Imperial MBA Students Share Their Top GMAT Tips |

Imperial MBA Students Share Their Top GMAT Tips

By Craig O

Updated June 6, 2019 Updated June 6, 2019

Performing well on the GMAT is a vital step towards a successful full-time MBA application, particularly if you’re targeting one of the top business schools in the world.

Imperial College Business School, Imperial College London is ranked eighth in Europe for its full-time MBA program in the QS Global MBA Rankings 2019, making it one of the most sought-after programs in the continent.

The school also offers a GMAT Excellence Award that gives a 10 percent fee waiver (£5,200) for applicants with a 750+ score in the GMAT, making a good GMAT performance even more vital.

To find out how you can get such an impressively high score, we asked three of Imperial’s students – each of whom scored 700+ in the GMAT – to share their top tips and insights into mastering the exam.

Find out what James, Matthew and Anirudh have to say below. It should be noted that the exam has been shortened by 30 minutes since they sat it. However, much of their advice remains applicable to today’s exam.

What to use when preparing

Anirudh: “I used Kaplan GMAT 800 and Veritas Prep YouTube channel to supplement my verbal preparation.”

Anirudh’s suggestions above are ideal supplements to the GMAT Official Guide (OG) and official exam prep software. Make sure you go over the questions you couldn’t answer correctly on the first attempt and try to roughly time yourself. If you find yourself short on time (say you have a minute left for five questions), it is best to take a guess, as there is a big penalty on leaving questions unsolved.

How to prepare while still working full-time

Matthew:“I first focused on reading through and writing notes on the revision material from the official guides, this gave me a good basis for which to start practice questions from the books. I aimed to do an hour of these each evening, alternating between numerical and verbal, as I felt quite well-balanced between the two.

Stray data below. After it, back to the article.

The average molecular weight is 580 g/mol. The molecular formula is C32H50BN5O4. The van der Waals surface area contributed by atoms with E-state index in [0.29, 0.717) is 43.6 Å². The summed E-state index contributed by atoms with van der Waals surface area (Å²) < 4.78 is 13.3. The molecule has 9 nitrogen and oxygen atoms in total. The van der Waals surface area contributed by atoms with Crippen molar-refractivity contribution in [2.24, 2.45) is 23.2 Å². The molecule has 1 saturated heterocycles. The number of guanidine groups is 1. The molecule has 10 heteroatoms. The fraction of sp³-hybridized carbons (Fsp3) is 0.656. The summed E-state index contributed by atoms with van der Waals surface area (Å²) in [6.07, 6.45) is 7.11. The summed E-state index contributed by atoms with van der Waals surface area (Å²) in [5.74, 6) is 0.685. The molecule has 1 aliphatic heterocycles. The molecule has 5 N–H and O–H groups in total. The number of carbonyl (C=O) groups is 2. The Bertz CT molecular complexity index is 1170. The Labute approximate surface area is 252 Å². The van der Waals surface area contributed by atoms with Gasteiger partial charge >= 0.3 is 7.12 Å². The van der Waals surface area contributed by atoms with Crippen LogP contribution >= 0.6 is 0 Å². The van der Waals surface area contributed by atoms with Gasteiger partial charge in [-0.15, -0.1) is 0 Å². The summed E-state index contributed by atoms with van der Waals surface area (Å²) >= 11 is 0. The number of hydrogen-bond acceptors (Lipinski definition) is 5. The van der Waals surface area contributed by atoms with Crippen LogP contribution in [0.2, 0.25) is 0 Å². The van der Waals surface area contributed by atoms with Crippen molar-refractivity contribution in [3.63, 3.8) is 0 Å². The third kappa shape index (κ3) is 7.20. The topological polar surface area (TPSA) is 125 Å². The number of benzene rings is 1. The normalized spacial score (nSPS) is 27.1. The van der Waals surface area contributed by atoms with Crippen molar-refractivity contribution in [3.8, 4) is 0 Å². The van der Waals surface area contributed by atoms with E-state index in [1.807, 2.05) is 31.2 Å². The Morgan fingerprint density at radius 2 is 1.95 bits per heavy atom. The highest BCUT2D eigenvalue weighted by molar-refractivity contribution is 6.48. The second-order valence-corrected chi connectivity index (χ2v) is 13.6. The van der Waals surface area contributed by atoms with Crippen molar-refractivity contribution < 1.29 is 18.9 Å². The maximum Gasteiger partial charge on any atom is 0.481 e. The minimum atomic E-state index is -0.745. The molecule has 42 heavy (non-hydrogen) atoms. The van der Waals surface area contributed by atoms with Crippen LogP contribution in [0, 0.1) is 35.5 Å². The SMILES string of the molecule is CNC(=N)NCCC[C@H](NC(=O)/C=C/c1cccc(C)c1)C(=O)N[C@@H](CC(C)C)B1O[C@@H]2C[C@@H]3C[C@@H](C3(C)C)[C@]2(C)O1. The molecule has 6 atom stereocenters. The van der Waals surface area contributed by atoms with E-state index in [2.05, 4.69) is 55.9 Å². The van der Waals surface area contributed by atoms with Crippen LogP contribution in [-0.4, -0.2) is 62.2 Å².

“Closer to the time I began practice tests using the official software. Once I’d started revising and felt relatively comfortable with the practice questions, I booked an exam for sooner than I should have – I had a target score in mind but felt that I may have to sit the exam on more than one occasion to achieve it.

“The pressure of having a test deadline helped focus my mind and I ended up surpassing what I needed first time.”

Anirudh: “I set out an hour of practice every day. In the latter part of my prep, I worked on the section my mock test results were highlighting as an area of weakness. As has been noted frequently by test takers, my score on the actual exam was very close (and in my case, the exact same score) as my final GMATPrep practice test.

“The most difficult challenge during my prep period was doing business travel two weeks before the exam, which I balanced by taking a four-day stretch off work before my test date.”

James: “I would take a practice exam under real test conditions on Sunday mornings, then go through incorrect answers (and underlying concepts) on Monday evenings. The rest of the week I practiced out of my books during lunch breaks at work and for an hour or two each evening, specifically focusing on timing myself for each question.

“Don’t forget to practice your integrated reasoning and essay sections. They may not make up part of your score, but they still appear on the report you’ll send in with your application and companies who request it will see them as well.”

Which section should you attempt first?

Anirudh: “Quants was my strong section and I attempted to do it first. I felt pretty good about my score at the end of the allotted time so focused on minimizing damage in my verbal section.”

James: “The verbal section was my strongest from the very beginning, so I wanted to do the quantitative sections on my practice exams first while I was feeling as energetic as possible. This worked out well, so I used the same approach on my actual exam.”

What test day is like

James: “I made sure to stop studying two hours before bed the night before and did some personal reading to try and take my mind off of the exam.

“On test day, I woke up extra early and walked outside for a bit with my coffee to wake up as much as possible before my drive to the testing center.

“During the exam, I kept a close eye on the clock and forced myself to guess and move on if I felt I was spending too much time on one particular question. This was really tough to do as I knew I wouldn’t be able to go back to those questions later, but it worked on the practice exams, so I stuck with the strategy.

Matthew: “I arrived well before the exam, so I felt comfortable with the process and environment. They actually let me start before so there is no issue hanging around full of nerves.

“Throughout I made sure I took each break when they came up even if the sign in/out process is a bit cumbersome. This allowed me to relax and get my mind in gear for the next section.”

Anirudh: “I had a full night of sleep, got a double espresso in before I left and had an apple and a dark chocolate in the eight-minute break to keep my mind alert for the verbal, integrated reasoning and analytical writing assessment sections.”

Top tips for the test

James: “Make sure to focus on your timing. Timing will make or break your score in the end.

“There’s no point in trying to estimate how you’re doing during the exam. The algorithm the testing program follows is made to increase difficulty as you get questions right, so most people don’t feel they’re performing well until they see their score at the very end.”

This article was originally published in June 2019 .

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